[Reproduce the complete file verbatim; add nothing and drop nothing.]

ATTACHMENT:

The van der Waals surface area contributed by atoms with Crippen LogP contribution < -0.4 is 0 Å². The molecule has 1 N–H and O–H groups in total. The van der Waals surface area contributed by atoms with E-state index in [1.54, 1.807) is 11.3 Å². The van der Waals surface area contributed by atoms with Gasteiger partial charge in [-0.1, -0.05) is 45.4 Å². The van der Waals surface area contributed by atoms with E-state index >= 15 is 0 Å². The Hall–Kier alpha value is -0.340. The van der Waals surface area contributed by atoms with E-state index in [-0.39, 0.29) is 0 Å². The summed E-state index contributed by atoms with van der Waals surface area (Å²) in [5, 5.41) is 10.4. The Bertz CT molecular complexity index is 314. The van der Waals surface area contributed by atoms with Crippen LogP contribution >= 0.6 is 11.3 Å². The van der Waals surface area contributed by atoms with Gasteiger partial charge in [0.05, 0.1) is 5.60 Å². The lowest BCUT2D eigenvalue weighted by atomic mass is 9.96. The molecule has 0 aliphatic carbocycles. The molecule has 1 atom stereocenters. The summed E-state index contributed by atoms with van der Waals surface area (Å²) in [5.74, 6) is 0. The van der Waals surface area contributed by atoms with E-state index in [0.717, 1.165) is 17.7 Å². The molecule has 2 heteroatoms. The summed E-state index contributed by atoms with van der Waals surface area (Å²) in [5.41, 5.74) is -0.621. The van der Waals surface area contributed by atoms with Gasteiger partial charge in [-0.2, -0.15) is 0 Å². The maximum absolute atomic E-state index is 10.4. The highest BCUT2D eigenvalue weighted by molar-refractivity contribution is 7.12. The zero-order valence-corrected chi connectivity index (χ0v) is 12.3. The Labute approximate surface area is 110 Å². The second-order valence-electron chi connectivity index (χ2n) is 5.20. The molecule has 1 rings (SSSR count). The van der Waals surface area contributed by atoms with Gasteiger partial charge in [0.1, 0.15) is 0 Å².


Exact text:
The van der Waals surface area contributed by atoms with Crippen LogP contribution < -0.4 is 0 Å². The molecule has 1 N–H and O–H groups in total. The van der Waals surface area contributed by atoms with E-state index in [1.54, 1.807) is 11.3 Å². The van der Waals surface area contributed by atoms with Gasteiger partial charge in [-0.1, -0.05) is 45.4 Å². The van der Waals surface area contributed by atoms with E-state index >= 15 is 0 Å². The Hall–Kier alpha value is -0.340. The van der Waals surface area contributed by atoms with E-state index in [-0.39, 0.29) is 0 Å². The summed E-state index contributed by atoms with van der Waals surface area (Å²) in [5, 5.41) is 10.4. The Bertz CT molecular complexity index is 314. The van der Waals surface area contributed by atoms with Crippen LogP contribution >= 0.6 is 11.3 Å². The van der Waals surface area contributed by atoms with Gasteiger partial charge in [0.05, 0.1) is 5.60 Å². The lowest BCUT2D eigenvalue weighted by atomic mass is 9.96. The molecule has 0 aliphatic carbocycles. The molecule has 1 atom stereocenters. The summed E-state index contributed by atoms with van der Waals surface area (Å²) in [5.74, 6) is 0. The van der Waals surface area contributed by atoms with E-state index in [0.717, 1.165) is 17.7 Å². The molecule has 2 heteroatoms. The summed E-state index contributed by atoms with van der Waals surface area (Å²) in [5.41, 5.74) is -0.621. The van der Waals surface area contributed by atoms with Gasteiger partial charge in [-0.2, -0.15) is 0 Å². The maximum absolute atomic E-state index is 10.4. The highest BCUT2D eigenvalue weighted by molar-refractivity contribution is 7.12. The zero-order valence-corrected chi connectivity index (χ0v) is 12.3. The Labute approximate surface area is 110 Å². The second-order valence-electron chi connectivity index (χ2n) is 5.20. The molecule has 1 rings (SSSR count). The van der Waals surface area contributed by atoms with Gasteiger partial charge in [0.1, 0.15) is 0 Å².